By Rahul Karunakar
(Reuters) - The Federal Reserve will raise interest rates next week in response to a series of strong economic data, according to all of more than 100 economists polled by Reuters, with two more hikes likely to follow later this year.
Hawkish comments from several Fed officials have pushed interest rate futures markets to bet on a rate hike on March 15, with the probability now at 90 percent, up from just 30 percent early last week, according to CME Group.
Similarly, the proportion of economists forecasting a March hike has moved from just over 10 percent in the last Reuters poll to 100 percent in the latest one, conducted March 3-9, with a median 90 percent probability given of such a move.
Asked for the likely reasoning behind the Fed's sudden change in tone, poll respondents said improving economic data was the top pick, followed by stock markets hitting new record highs, as well as hints of global inflation heating up.
"Last week, Fed officials virtually pre-announced a rate hike and have effectively said it is a done deal," said Jim O'Sullivan of High Frequency Economics, the top forecaster of U.S. economic data in Reuters polls for 2016, the second year in a row he achieved that distinction.
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"Definitely a part of it was data, with the labor market numbers looking quite strong, and a part of it as well is the positive tone in the financial markets, which made them (the Fed) more confident and feel the time was right," said O'Sullivan.
Two more 25 basis point rate increases are likely to come in the second and fourth quarter this year, respectively, the latest poll showed, taking the federal funds target rate to a range of 1.25-1.50.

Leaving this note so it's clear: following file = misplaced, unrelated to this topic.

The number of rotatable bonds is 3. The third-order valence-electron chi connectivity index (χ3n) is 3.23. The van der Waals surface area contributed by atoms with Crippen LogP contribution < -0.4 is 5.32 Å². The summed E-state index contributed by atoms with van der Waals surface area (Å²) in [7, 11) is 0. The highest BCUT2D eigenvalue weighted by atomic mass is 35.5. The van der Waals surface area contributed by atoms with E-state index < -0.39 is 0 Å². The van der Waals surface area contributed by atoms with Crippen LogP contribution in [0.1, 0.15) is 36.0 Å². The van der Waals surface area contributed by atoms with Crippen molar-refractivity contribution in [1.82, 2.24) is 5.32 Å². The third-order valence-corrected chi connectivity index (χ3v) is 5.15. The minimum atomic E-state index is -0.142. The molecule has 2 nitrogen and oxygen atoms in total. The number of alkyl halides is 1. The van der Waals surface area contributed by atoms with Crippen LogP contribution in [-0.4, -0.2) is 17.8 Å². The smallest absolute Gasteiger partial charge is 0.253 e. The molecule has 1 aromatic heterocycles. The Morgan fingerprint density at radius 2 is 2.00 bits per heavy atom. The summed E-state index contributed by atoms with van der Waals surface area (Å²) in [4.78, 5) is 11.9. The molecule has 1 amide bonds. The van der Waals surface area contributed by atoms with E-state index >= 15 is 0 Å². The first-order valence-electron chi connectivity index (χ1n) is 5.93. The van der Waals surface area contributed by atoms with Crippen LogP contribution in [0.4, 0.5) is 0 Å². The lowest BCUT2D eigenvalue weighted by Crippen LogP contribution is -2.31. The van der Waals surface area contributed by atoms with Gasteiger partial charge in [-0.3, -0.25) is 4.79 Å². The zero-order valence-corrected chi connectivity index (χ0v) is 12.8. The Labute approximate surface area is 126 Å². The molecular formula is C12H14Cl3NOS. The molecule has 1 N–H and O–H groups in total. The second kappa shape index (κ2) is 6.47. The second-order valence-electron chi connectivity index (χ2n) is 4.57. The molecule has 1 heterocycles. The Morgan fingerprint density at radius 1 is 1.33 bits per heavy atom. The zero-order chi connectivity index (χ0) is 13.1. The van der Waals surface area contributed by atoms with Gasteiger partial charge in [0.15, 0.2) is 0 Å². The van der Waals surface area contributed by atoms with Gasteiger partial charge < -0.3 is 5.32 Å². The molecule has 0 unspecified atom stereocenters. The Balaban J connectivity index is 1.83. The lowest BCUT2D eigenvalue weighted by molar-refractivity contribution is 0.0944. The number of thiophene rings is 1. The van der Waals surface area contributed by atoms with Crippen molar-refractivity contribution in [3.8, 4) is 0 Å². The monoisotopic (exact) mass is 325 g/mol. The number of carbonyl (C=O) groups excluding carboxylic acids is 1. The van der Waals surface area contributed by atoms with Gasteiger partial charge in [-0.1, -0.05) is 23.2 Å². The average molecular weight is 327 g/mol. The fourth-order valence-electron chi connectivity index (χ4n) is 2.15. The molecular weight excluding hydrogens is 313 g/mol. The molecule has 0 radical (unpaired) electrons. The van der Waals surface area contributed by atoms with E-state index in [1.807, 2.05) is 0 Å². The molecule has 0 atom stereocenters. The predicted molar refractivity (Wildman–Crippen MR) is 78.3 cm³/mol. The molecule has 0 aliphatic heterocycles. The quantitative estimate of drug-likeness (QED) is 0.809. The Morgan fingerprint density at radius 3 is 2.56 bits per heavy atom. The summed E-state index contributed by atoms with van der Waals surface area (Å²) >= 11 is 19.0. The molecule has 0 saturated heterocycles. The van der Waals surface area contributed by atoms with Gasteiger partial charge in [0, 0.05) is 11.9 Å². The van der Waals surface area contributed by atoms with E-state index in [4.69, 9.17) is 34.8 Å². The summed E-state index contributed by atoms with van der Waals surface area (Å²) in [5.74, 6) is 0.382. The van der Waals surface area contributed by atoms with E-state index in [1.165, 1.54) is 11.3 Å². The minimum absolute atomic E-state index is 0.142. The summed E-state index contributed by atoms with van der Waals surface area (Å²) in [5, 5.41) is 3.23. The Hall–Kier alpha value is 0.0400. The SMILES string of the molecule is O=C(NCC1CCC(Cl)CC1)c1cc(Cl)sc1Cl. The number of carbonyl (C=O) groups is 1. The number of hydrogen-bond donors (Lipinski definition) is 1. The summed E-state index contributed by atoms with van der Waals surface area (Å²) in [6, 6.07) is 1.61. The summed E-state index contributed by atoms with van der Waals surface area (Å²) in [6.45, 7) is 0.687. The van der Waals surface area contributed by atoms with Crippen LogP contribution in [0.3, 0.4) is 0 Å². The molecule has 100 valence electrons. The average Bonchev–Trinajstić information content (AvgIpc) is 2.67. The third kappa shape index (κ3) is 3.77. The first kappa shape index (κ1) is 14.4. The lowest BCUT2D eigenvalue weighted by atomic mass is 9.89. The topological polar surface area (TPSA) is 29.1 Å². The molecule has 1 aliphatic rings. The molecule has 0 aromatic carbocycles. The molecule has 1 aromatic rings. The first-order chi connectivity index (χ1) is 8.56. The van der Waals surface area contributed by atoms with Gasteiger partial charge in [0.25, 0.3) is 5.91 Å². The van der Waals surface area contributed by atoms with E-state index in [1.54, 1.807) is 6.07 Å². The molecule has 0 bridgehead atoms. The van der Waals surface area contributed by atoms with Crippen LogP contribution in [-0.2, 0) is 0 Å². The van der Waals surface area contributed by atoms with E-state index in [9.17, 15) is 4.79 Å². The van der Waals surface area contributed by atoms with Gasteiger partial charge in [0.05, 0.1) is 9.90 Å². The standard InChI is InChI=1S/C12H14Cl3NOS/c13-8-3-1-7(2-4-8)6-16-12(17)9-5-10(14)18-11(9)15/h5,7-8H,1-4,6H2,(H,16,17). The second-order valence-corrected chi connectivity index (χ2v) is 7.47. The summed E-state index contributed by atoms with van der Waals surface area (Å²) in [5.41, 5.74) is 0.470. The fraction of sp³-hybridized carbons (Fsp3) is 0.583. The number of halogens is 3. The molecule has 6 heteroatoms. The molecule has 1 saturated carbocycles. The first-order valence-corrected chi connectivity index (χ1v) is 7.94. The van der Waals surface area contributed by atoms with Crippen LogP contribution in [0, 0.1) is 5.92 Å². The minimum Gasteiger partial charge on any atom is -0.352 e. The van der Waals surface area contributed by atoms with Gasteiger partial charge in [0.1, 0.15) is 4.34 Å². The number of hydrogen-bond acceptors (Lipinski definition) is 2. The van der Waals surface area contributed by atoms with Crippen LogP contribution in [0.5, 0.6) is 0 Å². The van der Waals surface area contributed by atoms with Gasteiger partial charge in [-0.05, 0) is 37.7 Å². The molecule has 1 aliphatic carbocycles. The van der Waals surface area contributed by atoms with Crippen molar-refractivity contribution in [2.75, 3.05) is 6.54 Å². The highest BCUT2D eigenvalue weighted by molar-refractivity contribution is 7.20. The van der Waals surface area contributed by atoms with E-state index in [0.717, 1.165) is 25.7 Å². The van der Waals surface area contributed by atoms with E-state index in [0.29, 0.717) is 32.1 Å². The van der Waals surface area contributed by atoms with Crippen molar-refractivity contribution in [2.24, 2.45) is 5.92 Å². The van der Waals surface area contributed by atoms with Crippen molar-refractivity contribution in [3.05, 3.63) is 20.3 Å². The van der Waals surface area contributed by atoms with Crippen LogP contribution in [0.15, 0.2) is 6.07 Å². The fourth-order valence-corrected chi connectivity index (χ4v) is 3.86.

Calls for three rate hikes this year now match policymakers' own views. Around 80 percent of economists say the third rate hike will be delivered by the end of the year, compared with about 30 percent in the previous poll.
"Data on the labor market, inflation, and financial conditions have presented the Committee with a compelling case for a hike at its March meeting," noted economists at Morgan Stanley. "Markets will be keenly focused on how the Fed messages the path beyond. A more hawkish path is in store."
However, the overall growth and inflation outlook based on economists' forecasts this year is still muted, underscoring a wide gap between how they expect the economy to perform and what financial markets are currently pricing in.
Stock markets have been on a tear since Donald Trump was elected U.S. president on promises of sweeping tax cuts to individuals and businesses as well as deregulation, which has lit a fire under financial shares.
The economy will expand at an annualized rate of 2.0-2.4 percent each quarter according to the median view in the latest poll, well short of the more than 3 percent mooted as a target by the new U.S. administration.
The lowest forecast was 0.9 percent and the highest was 4.0 percent. The full-year forecast median was 2.3 percent.
Predictions for core PCE inflation, which the Fed closely watches, haven't moved much in each month of Reuters polls since December, now in a 1.7-1.9 percent range for this year, according to medians. While the jobless rate has fallen well below 5 percent, inflation has yet to pick up significantly.
The latest shift in Fed expectations sent yields on the U.S. two-year Treasury note - most sensitive to fed funds rate changes - to the highest levels in more than 7-1/2 years. Those yields are up over 20 basis points since early last week.
The last time there was such a sudden swing in expectations in Reuters polls was in July last year, after the initial shock from Britain's vote to leave the European Union. Back then, expectations for a Fed lift-off pushed back three months from September to December 2016.
Expectations remained steady afterward until the Fed delivered its second rate hike in the current cycle in December, as correctly predicted by that July poll.
What has changed this time, according to HFE's O'Sullivan, is greater optimism in financial markets.
"That is very different from a year ago after they (the Fed) tightened in December 2015 and then financial markets tanked in January and February, and financial conditions tightened. So, it is very different this year," he said.
(Polling and analysis by Sujith Pai and Shrutee Sarkar; Editing by Ross Finley and Chizu Nomiyama)